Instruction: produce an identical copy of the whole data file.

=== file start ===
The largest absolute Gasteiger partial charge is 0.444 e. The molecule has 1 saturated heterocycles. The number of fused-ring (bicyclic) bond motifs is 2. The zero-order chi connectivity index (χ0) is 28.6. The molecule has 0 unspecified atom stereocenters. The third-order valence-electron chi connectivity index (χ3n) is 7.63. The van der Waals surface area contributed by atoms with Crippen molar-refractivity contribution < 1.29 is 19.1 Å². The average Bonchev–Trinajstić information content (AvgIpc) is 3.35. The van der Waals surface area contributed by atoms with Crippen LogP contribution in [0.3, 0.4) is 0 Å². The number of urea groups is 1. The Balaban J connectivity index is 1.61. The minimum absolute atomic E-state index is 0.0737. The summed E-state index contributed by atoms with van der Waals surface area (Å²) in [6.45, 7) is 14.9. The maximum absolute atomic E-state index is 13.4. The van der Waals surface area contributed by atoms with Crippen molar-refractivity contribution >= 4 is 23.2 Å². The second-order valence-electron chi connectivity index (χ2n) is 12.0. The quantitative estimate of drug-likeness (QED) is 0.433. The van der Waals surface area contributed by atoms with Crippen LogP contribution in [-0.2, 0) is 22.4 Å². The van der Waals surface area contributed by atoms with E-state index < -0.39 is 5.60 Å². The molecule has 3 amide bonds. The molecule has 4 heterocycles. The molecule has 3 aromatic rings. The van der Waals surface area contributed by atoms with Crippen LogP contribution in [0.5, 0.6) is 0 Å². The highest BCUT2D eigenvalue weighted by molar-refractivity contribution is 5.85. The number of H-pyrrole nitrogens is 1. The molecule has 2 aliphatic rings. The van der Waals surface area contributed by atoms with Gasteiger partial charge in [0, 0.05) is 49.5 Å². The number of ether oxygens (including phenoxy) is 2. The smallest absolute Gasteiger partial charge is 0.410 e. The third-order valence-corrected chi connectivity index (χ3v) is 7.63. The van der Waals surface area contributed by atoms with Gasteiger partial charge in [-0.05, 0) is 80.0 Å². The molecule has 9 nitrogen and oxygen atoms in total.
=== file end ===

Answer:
The largest absolute Gasteiger partial charge is 0.444 e. The molecule has 1 saturated heterocycles. The number of fused-ring (bicyclic) bond motifs is 2. The zero-order chi connectivity index (χ0) is 28.6. The molecule has 0 unspecified atom stereocenters. The third-order valence-electron chi connectivity index (χ3n) is 7.63. The van der Waals surface area contributed by atoms with Crippen molar-refractivity contribution < 1.29 is 19.1 Å². The average Bonchev–Trinajstić information content (AvgIpc) is 3.35. The van der Waals surface area contributed by atoms with Crippen LogP contribution in [0.3, 0.4) is 0 Å². The number of urea groups is 1. The Balaban J connectivity index is 1.61. The minimum absolute atomic E-state index is 0.0737. The summed E-state index contributed by atoms with van der Waals surface area (Å²) in [6.45, 7) is 14.9. The maximum absolute atomic E-state index is 13.4. The van der Waals surface area contributed by atoms with Crippen molar-refractivity contribution >= 4 is 23.2 Å². The second-order valence-electron chi connectivity index (χ2n) is 12.0. The quantitative estimate of drug-likeness (QED) is 0.433. The van der Waals surface area contributed by atoms with Crippen LogP contribution in [-0.2, 0) is 22.4 Å². The van der Waals surface area contributed by atoms with E-state index < -0.39 is 5.60 Å². The molecule has 3 amide bonds. The molecule has 4 heterocycles. The molecule has 3 aromatic rings. The van der Waals surface area contributed by atoms with Crippen LogP contribution in [0.5, 0.6) is 0 Å². The highest BCUT2D eigenvalue weighted by molar-refractivity contribution is 5.85. The number of H-pyrrole nitrogens is 1. The molecule has 2 aliphatic rings. The van der Waals surface area contributed by atoms with Gasteiger partial charge in [0, 0.05) is 49.5 Å². The number of ether oxygens (including phenoxy) is 2. The smallest absolute Gasteiger partial charge is 0.410 e. The third-order valence-corrected chi connectivity index (χ3v) is 7.63. The van der Waals surface area contributed by atoms with Gasteiger partial charge in [-0.05, 0) is 80.0 Å². The molecule has 9 nitrogen and oxygen atoms in total.